Let me state a few things up front. First, a lot of what I am publishing from Dr. Ezell has been said similarly by him on social media or in the public arena. Secondly, at least one other SBC pastor received what I received verbatim (his was on 1/12-1/13/2021). So, these answers seem to be pretty public for anyone who wants them.

Still, to be as charitable as possible I’m only publishing what I think needs published. I will leave out the rest. After the fiasco with the Florida Church Plant that had a woman lead pastor, I reached out to NAMB. I got a form letter in reply but asked to speak to Dr. Ezell directly. He did email and said he was willing to answer questions so I sent him this on January 29, 2021:

Dr. Ezell kindly and promptly replied on January 30, 2021. Again, this information has been emailed to more than just me. Understandably, I’m sure Dr. Ezell got a lot of the same questions, so it seems there were some who received basically the same information. So again, this information isn’t really hidden for any who would care to write Dr. Ezell. Here is his 1/30/21 response:

The yellow highlighted portion was done by either Dr. Ezell, or someone else. And I have to be honest, it was very encouraging to read that. It says a few things very clearly:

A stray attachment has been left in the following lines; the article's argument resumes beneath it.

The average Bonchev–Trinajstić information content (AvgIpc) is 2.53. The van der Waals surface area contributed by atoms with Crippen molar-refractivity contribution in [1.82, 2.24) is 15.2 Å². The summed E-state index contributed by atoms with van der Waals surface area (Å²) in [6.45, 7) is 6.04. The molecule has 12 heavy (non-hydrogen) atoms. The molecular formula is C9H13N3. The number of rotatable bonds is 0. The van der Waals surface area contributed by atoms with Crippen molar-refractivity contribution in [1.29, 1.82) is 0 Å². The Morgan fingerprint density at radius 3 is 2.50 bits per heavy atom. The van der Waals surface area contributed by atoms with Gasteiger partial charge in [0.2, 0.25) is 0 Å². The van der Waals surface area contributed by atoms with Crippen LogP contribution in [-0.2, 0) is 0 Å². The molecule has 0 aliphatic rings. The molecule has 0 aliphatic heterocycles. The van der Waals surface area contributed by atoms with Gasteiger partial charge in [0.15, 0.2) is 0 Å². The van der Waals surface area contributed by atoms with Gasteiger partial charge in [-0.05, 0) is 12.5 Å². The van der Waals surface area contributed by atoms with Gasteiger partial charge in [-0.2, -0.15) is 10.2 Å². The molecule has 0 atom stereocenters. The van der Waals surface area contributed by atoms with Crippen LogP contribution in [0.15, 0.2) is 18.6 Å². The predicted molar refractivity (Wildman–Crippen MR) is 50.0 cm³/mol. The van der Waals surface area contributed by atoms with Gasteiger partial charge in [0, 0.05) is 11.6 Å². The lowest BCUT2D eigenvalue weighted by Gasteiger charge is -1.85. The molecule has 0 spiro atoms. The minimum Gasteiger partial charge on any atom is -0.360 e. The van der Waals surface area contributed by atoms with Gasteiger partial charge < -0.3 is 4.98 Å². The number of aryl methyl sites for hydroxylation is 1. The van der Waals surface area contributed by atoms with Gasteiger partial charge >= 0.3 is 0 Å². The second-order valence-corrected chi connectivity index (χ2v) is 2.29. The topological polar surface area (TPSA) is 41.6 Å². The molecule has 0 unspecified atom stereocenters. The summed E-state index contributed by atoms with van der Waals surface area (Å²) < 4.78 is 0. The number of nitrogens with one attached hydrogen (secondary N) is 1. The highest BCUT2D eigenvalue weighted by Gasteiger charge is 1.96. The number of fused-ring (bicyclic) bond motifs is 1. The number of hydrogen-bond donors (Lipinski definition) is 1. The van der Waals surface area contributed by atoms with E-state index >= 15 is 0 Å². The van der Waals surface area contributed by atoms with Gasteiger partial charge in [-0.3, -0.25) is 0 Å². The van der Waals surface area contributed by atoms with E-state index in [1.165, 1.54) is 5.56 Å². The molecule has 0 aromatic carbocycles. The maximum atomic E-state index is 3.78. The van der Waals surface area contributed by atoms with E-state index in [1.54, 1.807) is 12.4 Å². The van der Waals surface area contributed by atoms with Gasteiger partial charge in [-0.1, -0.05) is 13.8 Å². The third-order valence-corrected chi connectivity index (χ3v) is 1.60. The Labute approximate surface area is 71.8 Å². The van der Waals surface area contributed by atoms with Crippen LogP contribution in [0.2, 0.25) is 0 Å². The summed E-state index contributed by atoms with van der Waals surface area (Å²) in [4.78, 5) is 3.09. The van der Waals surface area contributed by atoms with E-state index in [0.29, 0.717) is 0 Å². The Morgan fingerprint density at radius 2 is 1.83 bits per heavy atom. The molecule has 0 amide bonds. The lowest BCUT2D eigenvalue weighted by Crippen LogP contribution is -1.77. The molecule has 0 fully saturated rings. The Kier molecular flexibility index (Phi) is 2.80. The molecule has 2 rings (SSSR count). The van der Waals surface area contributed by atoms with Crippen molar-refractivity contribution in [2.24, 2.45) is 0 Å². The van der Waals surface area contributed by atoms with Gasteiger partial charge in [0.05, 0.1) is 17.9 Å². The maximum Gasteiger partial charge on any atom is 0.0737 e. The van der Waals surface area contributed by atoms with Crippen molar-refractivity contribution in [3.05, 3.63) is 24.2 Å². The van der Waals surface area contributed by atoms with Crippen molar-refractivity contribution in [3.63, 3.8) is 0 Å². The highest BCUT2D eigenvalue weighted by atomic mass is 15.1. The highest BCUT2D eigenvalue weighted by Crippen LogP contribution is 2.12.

1. Only biblically qualified men are approved in the role of pastor which are endorsed and funded by NAMB
  2. SBC Plants are required to whole-heartedly embrace the BFM 2000 and
  3. specifically the role of women. Which just to remind us here the BFM says this: “While both men and women are gifted for service in the church, the office of pastor is limited to men as qualified by Scripture.”

So, again, quite encouraging. Shouldn’t, then, we reasonably assume that what this means is that NAMB will not support churches that intentionally violate the BFM 2000 by having women serve as pastors? That’s what I assumed when I read it.

I was even tempted to leave it there and basically say in my mind, “Whatever is going on with NAMB it must be that Dr. Ezell does not know and things must fall through the cracks at times.”

I think this is probably what a lot of Southern Baptists believe. And when they see reports about church plants with women pastors they think, “Sure, but we trust Dr. Ezell. We know that he’s not allowing this to happen intentionally.”

Thus, I decided not to let it go and on 1/31/21 I wrote this back to Dr. Ezell: